variation during the clarinet solo. When the vocals enter, he reverts to a quarter note pulse, then gradually adds more variation. When the piano takes a solo, he again reverts to a quarter note pulse, and gradually brings in more variation as the other instruments come in to take the tune out. As the other instruments play more and more, his comping becomes more simple. This one tune is a lesson in itself!. On (14) “The Second Line”, he again demonstrates his unique, very active, percussive comping style, helping the band create a hard driving swing. At 3:20, he delivers an incredible, powerful chord solo showcasing his precise control of strumming and creative rhythmic approach. Another solo on (15) “Royal Garden Blues” at 3:33, again showcases his aggressively percussive chord soloing. He launches into an extended tremolo
accompaniment at 4:11, finally breaking out of it into an unusual cross rhythm at 4:30. Jazz A La Creole The Baby Dodds Trio 1946 and 1951 (unclear which tracks are from which dates). This recording showcases the beautiful Creole influence that Danny Barker was proud of, as well as Mardi Gras Indian songs, which was unusual for a recording artist. (16) “Salee Dame” features a Caribbean/Latin syncopated groove not unlike New Orleans SecondLine. His playing is much more restrained and serves as accompaniment only, while his vocals and the clarinet take center stage. The recordings of the Mardi Gras Indian songs feature his vocals rather than guitar/banjo, but it the fact that he recorded them is significant, and the rhythmic variety that they show is interesting one is in a swing feel, one a bamboula feel, one a 4 beat traditional jazz feel, and one a second line feel with a very heavy beat 4. These recordings feature his unique role as a virtual musical library, and his highly varied musical taste.
More Banjo/Guitarists in the New Orleans Traditional Jazz World ● Edward “Doc” Souchon” October 25, 1897 – August 24, 1968. Guitar player, played 6string banjo as well, was also a doctor. He helped found the New Orleans Jazz Museum (no longer open), and coauthored New Orleans Jazz a Family Album. His Six and 7/8’s String Band revived the tradition of string bands that he had heard as a young boy, and their recordings serve as an important historic document, created by musicians who actually grew up with and heard the original string bands. Current New Orleans banjo/guitarist Seva Venet leads a string band that is influenced and informed by their recordings. https://www.youtube.com/watch?v=__etCk5Y4os
Six and 7/8’s String Band https://www.youtube.com/watch?v=YeFEAtFudCI 1956 https://www.youtube.com/watch?v=Zj81jWnVAVQ 1956 ● Les Muscutt 19412013 Originally from England, he became a fixture in New Orleans in the 70’s, and recorded a Grammy award winning album with Doc Cheatham and Nick Payton. ● Steve Blailock 19442013. A native of Mississipi, he became a fixture on the New Orleans music scene. Recorded and performed with the Preservation Hall Jazz Band, Lars Edegren, Dukes of Dixieland, Greg Stafford, Dr Michael White and others. ● Papa French 19101977. Took over leadership of the Original Tuxedo Jazz Band from Papa Celestin in 1958, stewarded it until passing it on to his son Bob French, who in turn turned it over to Gerald French. https://www.youtube.com/watch?v=3GPfyVvelQ4 1964 https://www.youtube.com/watch?v=GkJErPFVNRY 1964 ● George “Creole George” Guesnon 19071968 https://www.youtube.com/watch?v=QbLkdtDNPeg https://www.youtube.com/watch?v=6_kCYIBAbJ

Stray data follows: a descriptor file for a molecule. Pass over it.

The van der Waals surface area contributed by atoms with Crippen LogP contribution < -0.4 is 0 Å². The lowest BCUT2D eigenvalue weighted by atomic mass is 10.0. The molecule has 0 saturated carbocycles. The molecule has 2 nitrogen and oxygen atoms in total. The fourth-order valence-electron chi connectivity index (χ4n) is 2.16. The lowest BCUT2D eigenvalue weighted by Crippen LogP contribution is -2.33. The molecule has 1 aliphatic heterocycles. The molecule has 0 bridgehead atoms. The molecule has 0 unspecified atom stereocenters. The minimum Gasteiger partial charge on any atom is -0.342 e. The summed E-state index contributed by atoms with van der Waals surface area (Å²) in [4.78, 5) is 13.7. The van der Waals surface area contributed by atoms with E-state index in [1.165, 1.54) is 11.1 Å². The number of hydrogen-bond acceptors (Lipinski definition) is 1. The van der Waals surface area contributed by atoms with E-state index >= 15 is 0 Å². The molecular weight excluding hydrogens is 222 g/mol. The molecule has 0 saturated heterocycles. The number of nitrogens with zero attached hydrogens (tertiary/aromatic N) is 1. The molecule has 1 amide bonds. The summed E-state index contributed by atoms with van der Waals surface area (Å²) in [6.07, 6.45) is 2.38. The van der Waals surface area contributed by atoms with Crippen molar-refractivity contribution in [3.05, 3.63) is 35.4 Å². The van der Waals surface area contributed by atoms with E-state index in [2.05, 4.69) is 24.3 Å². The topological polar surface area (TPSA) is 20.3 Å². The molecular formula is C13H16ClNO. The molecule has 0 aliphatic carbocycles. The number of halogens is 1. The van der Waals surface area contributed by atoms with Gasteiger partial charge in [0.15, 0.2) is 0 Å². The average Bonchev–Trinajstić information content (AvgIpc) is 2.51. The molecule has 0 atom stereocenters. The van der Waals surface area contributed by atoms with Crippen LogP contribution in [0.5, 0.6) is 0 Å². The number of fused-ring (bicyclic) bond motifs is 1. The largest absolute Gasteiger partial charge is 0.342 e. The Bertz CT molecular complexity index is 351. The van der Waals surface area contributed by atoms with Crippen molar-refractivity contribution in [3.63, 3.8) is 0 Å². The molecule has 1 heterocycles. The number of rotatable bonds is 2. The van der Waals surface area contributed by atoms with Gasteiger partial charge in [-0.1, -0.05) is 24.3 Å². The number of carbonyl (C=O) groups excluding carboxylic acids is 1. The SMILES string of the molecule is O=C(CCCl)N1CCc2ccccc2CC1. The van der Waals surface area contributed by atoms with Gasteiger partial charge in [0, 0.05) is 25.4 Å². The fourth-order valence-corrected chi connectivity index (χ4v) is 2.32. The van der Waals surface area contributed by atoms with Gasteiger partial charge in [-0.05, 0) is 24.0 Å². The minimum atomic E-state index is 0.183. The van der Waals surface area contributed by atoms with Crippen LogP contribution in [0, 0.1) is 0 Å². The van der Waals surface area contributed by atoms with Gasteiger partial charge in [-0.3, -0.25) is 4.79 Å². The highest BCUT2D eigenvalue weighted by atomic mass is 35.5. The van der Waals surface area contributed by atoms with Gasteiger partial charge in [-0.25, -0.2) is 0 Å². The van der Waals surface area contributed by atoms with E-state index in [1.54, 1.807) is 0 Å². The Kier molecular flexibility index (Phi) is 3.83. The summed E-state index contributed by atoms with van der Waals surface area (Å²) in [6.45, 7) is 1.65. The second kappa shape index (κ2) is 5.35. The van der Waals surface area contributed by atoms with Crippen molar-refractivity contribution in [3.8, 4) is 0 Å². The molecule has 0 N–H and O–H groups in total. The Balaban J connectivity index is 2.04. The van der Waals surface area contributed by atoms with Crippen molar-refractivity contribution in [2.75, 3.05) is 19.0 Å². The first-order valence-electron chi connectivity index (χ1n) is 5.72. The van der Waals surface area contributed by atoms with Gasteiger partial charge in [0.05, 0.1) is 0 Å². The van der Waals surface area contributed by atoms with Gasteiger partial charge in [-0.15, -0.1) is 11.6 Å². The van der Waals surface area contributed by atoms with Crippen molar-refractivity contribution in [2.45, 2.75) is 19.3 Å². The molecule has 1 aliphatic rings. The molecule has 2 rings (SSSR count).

Today’s Flag BearersCarl LeBlanc A native of New Orlean’s Seventh Ward, he grew up hearing the sounds of brass bands around his neighborhood, but a large portion of his early musical heroes were in the world of rock, and R&B, and the sounds he heard while watching R&B bands over the wall of the Autocrat Social Aid and Pleasure Club near his childhood home. He studied first at Columbia University, then at Southern University of New Orleans, where he graduated with a degree in music education. He studied with master saxophonist Kidd Jordan, and spent some 8 years with Sun Ra. Some of the artists he has performed with include the Sun Ra Arkestra, Fats Domino, Allen Touissant, Bo Diddley, Ellis Marsalis, James Rivers, The Dirty Dozen, Blind Boys of Alabama, the Preservation Hall Jazz Band and Irvin Mayfield & The New Orleans Jazz Orchestra. Listening: New Birth Brass Band On My Way, 2009. This recording features a lineup that is sort of a cross between a typical traditional jazz instrumentation and a brass band tuba, saxophone, clarinet, bass drum, snare drum, and Carl on guitar/banjo. On the first track (17)“Hot Sausage Rag,” his adventurous playing style is readily recognizable, rarely settling for a simple quarter note pulse, and adding in contrapuntal lines
throughout. The third track, (18) “Happy Dreams” contains comping in the same vein, along with a hybrid singlenote/chordal solo right before the head out.